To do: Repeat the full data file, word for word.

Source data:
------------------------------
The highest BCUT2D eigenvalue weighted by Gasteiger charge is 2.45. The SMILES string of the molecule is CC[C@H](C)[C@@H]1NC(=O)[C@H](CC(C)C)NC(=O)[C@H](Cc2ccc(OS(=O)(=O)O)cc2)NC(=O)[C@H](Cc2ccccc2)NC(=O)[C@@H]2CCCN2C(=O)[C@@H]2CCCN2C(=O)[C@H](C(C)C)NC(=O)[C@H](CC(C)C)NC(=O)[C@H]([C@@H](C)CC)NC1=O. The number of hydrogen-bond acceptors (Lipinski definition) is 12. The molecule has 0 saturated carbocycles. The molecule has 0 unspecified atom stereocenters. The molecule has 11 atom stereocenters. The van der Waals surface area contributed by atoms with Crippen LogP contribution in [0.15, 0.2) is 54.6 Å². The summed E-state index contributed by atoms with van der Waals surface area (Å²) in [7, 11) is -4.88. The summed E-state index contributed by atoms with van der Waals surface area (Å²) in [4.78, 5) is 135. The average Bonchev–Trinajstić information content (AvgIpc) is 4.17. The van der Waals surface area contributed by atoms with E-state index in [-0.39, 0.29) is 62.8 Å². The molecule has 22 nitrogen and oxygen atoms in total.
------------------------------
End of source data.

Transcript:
The highest BCUT2D eigenvalue weighted by Gasteiger charge is 2.45. The SMILES string of the molecule is CC[C@H](C)[C@@H]1NC(=O)[C@H](CC(C)C)NC(=O)[C@H](Cc2ccc(OS(=O)(=O)O)cc2)NC(=O)[C@H](Cc2ccccc2)NC(=O)[C@@H]2CCCN2C(=O)[C@@H]2CCCN2C(=O)[C@H](C(C)C)NC(=O)[C@H](CC(C)C)NC(=O)[C@H]([C@@H](C)CC)NC1=O. The number of hydrogen-bond acceptors (Lipinski definition) is 12. The molecule has 0 saturated carbocycles. The molecule has 0 unspecified atom stereocenters. The molecule has 11 atom stereocenters. The van der Waals surface area contributed by atoms with Crippen LogP contribution in [0.15, 0.2) is 54.6 Å². The summed E-state index contributed by atoms with van der Waals surface area (Å²) in [7, 11) is -4.88. The summed E-state index contributed by atoms with van der Waals surface area (Å²) in [4.78, 5) is 135. The average Bonchev–Trinajstić information content (AvgIpc) is 4.17. The van der Waals surface area contributed by atoms with E-state index in [-0.39, 0.29) is 62.8 Å². The molecule has 22 nitrogen and oxygen atoms in total.